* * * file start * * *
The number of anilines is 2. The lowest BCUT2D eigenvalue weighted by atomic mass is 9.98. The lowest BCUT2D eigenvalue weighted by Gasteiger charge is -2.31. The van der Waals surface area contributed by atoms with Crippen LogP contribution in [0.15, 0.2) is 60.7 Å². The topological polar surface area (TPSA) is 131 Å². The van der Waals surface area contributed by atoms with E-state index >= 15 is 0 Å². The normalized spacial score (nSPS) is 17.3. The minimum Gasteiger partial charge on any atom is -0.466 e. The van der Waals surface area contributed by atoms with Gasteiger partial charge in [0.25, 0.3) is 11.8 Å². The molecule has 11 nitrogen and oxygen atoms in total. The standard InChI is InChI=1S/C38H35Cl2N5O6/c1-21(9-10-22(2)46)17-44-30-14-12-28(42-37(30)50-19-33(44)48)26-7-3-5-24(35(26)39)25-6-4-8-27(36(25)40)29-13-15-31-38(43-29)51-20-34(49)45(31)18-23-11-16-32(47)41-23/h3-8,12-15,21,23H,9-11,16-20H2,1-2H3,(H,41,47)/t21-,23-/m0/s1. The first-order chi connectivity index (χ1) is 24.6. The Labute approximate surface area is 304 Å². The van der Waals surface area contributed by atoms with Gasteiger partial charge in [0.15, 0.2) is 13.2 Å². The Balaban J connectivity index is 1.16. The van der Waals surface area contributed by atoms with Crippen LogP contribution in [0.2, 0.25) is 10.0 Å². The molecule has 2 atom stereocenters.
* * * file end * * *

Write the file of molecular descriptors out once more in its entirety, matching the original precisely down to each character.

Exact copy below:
The number of anilines is 2. The lowest BCUT2D eigenvalue weighted by atomic mass is 9.98. The lowest BCUT2D eigenvalue weighted by Gasteiger charge is -2.31. The van der Waals surface area contributed by atoms with Crippen LogP contribution in [0.15, 0.2) is 60.7 Å². The topological polar surface area (TPSA) is 131 Å². The van der Waals surface area contributed by atoms with E-state index >= 15 is 0 Å². The normalized spacial score (nSPS) is 17.3. The minimum Gasteiger partial charge on any atom is -0.466 e. The van der Waals surface area contributed by atoms with Gasteiger partial charge in [0.25, 0.3) is 11.8 Å². The molecule has 11 nitrogen and oxygen atoms in total. The standard InChI is InChI=1S/C38H35Cl2N5O6/c1-21(9-10-22(2)46)17-44-30-14-12-28(42-37(30)50-19-33(44)48)26-7-3-5-24(35(26)39)25-6-4-8-27(36(25)40)29-13-15-31-38(43-29)51-20-34(49)45(31)18-23-11-16-32(47)41-23/h3-8,12-15,21,23H,9-11,16-20H2,1-2H3,(H,41,47)/t21-,23-/m0/s1. The first-order chi connectivity index (χ1) is 24.6. The Labute approximate surface area is 304 Å². The van der Waals surface area contributed by atoms with Gasteiger partial charge in [0.15, 0.2) is 13.2 Å². The Balaban J connectivity index is 1.16. The van der Waals surface area contributed by atoms with Crippen LogP contribution in [0.2, 0.25) is 10.0 Å². The molecule has 2 atom stereocenters.